BROOKFIELD, Wis. (9/10/08)--Seventy-five percent of consumers surveyed say they would consider using mobile banking services if offered. That's a dramatic increase from the 49% who said so in March 2006, says a new study commissioned by Fiserv Inc. "This research shows that consumer adoption of mobile banking services is poised for potential rapid growth," said Bob Homer, vice president of product management for Fiserv Electronic Banking Services. Heavy users of cell phones and other mobile devices--and younger consumers--had a greater need for mobile banking services that provide control over their finances and instant access to balance information (Business Wire
Sept. 9). Among those 21 to 34 years old, 83% indicated they'd consider using mobile banking services if available. That compares with 75% among overall survey respondents. The most popular mobile banking activities among younger consumers include checking balances, locating an ATM or branch, and receiving and paying household bills. Other findings:
* Adoption of mobile banking and payment services is growing. In 2006, those using a cell phone for financial activities was non-existent. In 2008, 23% said they use their cell phone or other mobile device to check their account and credit card balances or contact customer service at a financial institution. * Among those who haven't adopted mobile banking yet, 72% said security was their top concern. However, 82% would sign up with their financial institution for mobile security text messages alerting them of password and other access changes, and 79% would sign up for account balance alerts. * Cost of services was a top concern for 48% of those surveyed who haven't adopted mobile banking. Consumers 35 and younger were less bothered about barriers such as not knowing how the services work and losing the paper trail. The under-34 market is a primary potential target for marketing campaigns launching mobile financial services, said Fiserv.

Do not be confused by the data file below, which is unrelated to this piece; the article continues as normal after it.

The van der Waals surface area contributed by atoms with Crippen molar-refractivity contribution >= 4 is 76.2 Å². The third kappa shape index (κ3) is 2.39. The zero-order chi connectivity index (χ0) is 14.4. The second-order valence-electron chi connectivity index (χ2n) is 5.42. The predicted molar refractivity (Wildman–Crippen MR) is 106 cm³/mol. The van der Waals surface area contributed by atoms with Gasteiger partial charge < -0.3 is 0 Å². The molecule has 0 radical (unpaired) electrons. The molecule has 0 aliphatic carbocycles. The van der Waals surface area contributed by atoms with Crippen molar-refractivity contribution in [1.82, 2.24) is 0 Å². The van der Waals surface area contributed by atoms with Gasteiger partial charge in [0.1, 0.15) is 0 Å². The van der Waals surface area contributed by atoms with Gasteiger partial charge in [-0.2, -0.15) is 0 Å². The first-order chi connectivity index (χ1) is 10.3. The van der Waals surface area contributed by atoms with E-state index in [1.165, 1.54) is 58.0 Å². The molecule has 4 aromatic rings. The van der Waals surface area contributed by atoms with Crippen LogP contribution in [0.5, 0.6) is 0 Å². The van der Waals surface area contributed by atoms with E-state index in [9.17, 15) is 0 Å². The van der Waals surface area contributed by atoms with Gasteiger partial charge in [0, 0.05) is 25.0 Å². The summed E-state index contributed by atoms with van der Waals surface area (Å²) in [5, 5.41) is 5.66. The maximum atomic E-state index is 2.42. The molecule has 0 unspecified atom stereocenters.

The survey was conducted in April for Fiserv by MQA Research and was based on findings from 1,007 U.S. consumers at least 18 years or older, who use a cell phone at least once each week.